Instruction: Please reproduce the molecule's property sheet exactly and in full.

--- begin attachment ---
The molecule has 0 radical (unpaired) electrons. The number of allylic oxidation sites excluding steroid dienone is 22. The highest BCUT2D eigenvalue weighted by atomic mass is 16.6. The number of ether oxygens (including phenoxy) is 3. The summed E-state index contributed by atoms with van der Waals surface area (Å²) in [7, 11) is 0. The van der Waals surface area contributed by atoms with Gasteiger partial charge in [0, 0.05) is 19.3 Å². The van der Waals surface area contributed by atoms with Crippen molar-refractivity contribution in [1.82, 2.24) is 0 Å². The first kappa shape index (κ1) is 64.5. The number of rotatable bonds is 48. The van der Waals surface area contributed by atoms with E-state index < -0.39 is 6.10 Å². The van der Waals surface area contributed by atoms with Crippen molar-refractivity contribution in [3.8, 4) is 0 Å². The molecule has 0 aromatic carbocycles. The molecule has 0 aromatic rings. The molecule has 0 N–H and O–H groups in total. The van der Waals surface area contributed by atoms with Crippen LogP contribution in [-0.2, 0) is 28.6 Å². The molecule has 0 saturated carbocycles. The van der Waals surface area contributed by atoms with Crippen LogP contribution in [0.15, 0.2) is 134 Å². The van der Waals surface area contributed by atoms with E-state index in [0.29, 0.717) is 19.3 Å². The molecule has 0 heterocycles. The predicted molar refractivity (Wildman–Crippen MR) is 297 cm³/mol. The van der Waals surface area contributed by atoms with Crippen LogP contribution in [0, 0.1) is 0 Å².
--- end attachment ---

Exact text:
The molecule has 0 radical (unpaired) electrons. The number of allylic oxidation sites excluding steroid dienone is 22. The highest BCUT2D eigenvalue weighted by atomic mass is 16.6. The number of ether oxygens (including phenoxy) is 3. The summed E-state index contributed by atoms with van der Waals surface area (Å²) in [7, 11) is 0. The van der Waals surface area contributed by atoms with Gasteiger partial charge in [0, 0.05) is 19.3 Å². The van der Waals surface area contributed by atoms with Crippen molar-refractivity contribution in [1.82, 2.24) is 0 Å². The first kappa shape index (κ1) is 64.5. The number of rotatable bonds is 48. The van der Waals surface area contributed by atoms with E-state index < -0.39 is 6.10 Å². The van der Waals surface area contributed by atoms with Crippen molar-refractivity contribution in [3.8, 4) is 0 Å². The molecule has 0 aromatic carbocycles. The molecule has 0 aromatic rings. The molecule has 0 N–H and O–H groups in total. The van der Waals surface area contributed by atoms with Crippen LogP contribution in [-0.2, 0) is 28.6 Å². The molecule has 0 saturated carbocycles. The van der Waals surface area contributed by atoms with Crippen LogP contribution in [0.15, 0.2) is 134 Å². The van der Waals surface area contributed by atoms with E-state index in [0.29, 0.717) is 19.3 Å². The molecule has 0 heterocycles. The predicted molar refractivity (Wildman–Crippen MR) is 297 cm³/mol. The van der Waals surface area contributed by atoms with Crippen LogP contribution in [0, 0.1) is 0 Å².